The Ocean City Fire Department had a busy day on Sunday with a fire at a downtown hotel in the afternoon and another at a residence later that evening.
Around 2:30 p.m. last Sunday, the Ocean City Fire Department (OCFD) responded to a fire alarm activation at the Stowaway Grand Hotel on 22nd Street. First-arriving firefighters located the hotel’s alarm panel and determined the source of the activation was on the fifth floor. Four OCFD firefighters operating in groups of two made their way to the fifth floor from inside the building and found a smoke and fire condition in an electrical closet.
OCFD spokesman Ryan Whittington said crews were able to put out that fire with dry chemical extinguishers and that firefighters wouldn’t use water in a fire of that type because it was electrical in nature. With that situation well in hand, Whittington said while on the fifth floor, firefighters were alerted to another potential fire on the sixth floor above.
The crews made their way to the sixth floor and found an active fire and smoke conditions. As firefighters were preparing to tackle that blaze, the hotel’s sprinkler system activated and put out the fire.
The entire situation was brought under control around 3:40 p.m. on Sunday, or a little over an hour after the first alarm activation. Whittington said the protocol for the fire department in that case was to send the high-rise package, which includes larger apparatus and equipment.
“Because the Stowaway Grand is considered a high-rise in terms of the number of floors, there are certain things we have to do,” he said. “We actually deployed our high-rise package, which includes the ladder trucks and larger apparatus equipped with a larger amount of hose and larger caliber hoses.”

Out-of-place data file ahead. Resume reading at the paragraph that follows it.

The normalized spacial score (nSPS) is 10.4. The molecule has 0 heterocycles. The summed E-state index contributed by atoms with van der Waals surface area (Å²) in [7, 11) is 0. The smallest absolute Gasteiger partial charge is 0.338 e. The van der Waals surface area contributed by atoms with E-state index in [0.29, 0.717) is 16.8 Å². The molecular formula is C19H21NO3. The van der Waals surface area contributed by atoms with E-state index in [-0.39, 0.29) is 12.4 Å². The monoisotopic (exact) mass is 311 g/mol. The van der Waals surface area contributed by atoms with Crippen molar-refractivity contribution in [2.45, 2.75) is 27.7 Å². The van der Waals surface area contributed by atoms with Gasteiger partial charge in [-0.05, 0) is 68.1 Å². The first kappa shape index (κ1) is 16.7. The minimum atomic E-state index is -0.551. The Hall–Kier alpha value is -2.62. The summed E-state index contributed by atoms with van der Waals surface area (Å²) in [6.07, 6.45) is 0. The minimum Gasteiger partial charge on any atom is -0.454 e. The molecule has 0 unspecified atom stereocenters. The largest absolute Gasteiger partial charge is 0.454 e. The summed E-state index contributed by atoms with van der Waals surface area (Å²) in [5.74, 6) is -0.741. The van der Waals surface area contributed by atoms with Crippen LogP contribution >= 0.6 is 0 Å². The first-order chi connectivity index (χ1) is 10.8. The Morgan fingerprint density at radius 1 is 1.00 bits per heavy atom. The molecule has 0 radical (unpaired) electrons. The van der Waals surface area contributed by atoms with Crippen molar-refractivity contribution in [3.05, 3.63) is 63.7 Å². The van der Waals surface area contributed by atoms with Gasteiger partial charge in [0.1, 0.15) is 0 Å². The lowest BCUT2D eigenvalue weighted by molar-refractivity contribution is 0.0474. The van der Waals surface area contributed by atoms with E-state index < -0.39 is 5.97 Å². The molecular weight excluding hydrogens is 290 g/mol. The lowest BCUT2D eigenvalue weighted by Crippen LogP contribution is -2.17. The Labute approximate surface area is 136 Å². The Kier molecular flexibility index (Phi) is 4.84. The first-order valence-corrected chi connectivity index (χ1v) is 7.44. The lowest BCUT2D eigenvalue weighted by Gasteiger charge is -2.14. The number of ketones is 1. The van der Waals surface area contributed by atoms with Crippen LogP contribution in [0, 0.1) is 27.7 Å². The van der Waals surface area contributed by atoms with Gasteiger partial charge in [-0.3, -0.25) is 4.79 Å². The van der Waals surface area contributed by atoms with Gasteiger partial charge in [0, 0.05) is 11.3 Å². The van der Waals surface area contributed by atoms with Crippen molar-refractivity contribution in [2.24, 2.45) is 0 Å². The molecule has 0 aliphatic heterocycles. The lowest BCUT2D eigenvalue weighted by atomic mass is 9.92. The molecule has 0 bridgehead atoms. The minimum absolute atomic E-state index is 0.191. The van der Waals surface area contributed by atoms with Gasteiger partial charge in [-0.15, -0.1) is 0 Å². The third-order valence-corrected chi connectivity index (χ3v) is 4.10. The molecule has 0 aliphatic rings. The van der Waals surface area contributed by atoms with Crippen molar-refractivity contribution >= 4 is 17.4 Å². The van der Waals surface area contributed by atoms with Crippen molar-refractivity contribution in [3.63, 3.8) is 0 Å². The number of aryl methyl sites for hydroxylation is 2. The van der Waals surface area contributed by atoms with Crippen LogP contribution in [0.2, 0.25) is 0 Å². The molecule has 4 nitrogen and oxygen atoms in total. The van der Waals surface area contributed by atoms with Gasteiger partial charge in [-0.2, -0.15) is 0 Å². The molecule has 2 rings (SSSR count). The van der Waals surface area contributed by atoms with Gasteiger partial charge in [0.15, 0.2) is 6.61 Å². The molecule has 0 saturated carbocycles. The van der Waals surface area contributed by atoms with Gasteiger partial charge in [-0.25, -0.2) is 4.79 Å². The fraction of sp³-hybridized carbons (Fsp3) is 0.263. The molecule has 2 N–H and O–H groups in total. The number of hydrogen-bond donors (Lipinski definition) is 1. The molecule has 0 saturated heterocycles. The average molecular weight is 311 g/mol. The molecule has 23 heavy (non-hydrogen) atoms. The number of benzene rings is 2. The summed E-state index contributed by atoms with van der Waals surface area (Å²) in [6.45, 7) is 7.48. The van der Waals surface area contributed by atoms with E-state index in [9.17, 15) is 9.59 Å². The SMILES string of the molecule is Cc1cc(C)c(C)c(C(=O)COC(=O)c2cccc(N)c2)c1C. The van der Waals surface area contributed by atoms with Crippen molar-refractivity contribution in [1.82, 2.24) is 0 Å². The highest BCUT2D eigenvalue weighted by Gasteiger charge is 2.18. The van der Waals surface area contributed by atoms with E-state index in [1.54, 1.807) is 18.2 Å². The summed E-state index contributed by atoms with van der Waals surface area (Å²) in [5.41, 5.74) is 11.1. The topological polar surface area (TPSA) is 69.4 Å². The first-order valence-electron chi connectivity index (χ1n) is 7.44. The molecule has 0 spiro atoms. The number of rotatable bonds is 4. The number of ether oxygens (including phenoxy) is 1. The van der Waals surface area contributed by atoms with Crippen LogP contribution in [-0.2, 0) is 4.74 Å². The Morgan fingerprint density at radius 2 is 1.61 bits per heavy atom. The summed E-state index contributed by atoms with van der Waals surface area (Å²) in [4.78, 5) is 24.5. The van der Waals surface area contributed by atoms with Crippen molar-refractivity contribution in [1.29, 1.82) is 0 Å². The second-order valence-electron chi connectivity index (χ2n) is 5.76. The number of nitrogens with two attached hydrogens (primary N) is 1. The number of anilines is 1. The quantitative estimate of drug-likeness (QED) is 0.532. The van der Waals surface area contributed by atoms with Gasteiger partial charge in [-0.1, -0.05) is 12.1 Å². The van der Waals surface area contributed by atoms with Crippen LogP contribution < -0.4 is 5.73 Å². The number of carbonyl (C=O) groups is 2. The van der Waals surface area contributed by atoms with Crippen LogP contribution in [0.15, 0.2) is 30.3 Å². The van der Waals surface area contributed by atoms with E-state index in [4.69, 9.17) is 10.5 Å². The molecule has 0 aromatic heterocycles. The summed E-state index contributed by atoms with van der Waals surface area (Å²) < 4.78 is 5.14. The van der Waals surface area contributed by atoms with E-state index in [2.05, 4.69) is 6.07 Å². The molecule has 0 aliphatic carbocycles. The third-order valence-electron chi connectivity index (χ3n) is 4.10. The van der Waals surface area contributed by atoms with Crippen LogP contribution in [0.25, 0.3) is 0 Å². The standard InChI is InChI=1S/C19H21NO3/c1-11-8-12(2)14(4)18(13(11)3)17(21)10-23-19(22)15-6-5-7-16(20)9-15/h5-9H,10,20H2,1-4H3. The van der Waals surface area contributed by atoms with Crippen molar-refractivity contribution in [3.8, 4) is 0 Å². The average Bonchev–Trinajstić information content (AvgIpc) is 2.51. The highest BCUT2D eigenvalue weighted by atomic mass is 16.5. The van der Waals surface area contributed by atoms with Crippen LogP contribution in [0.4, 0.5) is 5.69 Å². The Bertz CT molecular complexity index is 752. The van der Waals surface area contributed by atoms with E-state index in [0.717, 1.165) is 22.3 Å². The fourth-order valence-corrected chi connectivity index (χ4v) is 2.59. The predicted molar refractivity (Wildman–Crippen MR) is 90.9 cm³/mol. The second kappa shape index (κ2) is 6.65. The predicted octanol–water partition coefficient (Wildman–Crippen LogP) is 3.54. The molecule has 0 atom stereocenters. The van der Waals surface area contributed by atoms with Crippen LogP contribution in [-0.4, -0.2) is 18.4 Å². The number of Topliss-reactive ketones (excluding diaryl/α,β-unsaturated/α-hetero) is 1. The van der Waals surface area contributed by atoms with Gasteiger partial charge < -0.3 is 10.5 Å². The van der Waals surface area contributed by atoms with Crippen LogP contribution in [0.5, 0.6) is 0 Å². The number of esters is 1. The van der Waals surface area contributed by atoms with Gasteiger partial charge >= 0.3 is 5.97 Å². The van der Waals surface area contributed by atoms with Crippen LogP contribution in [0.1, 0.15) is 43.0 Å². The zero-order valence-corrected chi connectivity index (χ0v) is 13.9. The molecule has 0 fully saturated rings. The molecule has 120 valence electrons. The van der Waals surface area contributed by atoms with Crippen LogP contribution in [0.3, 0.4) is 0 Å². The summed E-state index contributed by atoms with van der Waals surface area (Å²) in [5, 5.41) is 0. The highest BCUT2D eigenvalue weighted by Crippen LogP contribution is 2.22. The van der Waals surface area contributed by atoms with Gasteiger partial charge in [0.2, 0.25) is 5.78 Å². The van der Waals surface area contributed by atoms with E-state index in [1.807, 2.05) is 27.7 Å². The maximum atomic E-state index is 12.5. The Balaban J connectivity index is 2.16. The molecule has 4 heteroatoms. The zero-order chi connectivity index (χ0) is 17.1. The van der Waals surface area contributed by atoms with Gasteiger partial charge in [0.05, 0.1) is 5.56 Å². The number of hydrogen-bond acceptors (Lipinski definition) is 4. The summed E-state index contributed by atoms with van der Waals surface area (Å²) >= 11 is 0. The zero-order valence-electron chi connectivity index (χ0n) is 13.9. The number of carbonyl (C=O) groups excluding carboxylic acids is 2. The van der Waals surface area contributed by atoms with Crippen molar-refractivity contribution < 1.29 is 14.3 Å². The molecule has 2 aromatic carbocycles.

Hundreds of hotel guests were evacuated during the incident, resulting in some quick thinking by the command staff.
“Battalion Chief David Peterson had command and he requested a city bus,” said Whittington. “There were hundreds of guests milling around and waiting to get back in, and having the bus there provided a place for them to sit down and relax in the air conditioning.”
Whittington said the fire department’s protocols and training prevented what could have been a much more serious situation.
“Everything worked like it should have,” he said. “To our guys’ credit, they really saved the building from much more damage.”
Hours later, the OCFD responded to another residential fire at a condominium on Trimper Avenue, according to Whittington.
“We arrived and found a heavy smoke condition on the first floor,” he said. “Crews made their way to the third floor and found a basket of blankets and other materials in a storage closet too close to a heat source and it combusted. We believe a light bulb might have started the fire, but it is still under investigation. In that incident, the condo’s sprinkler system activated and extinguished the fire.”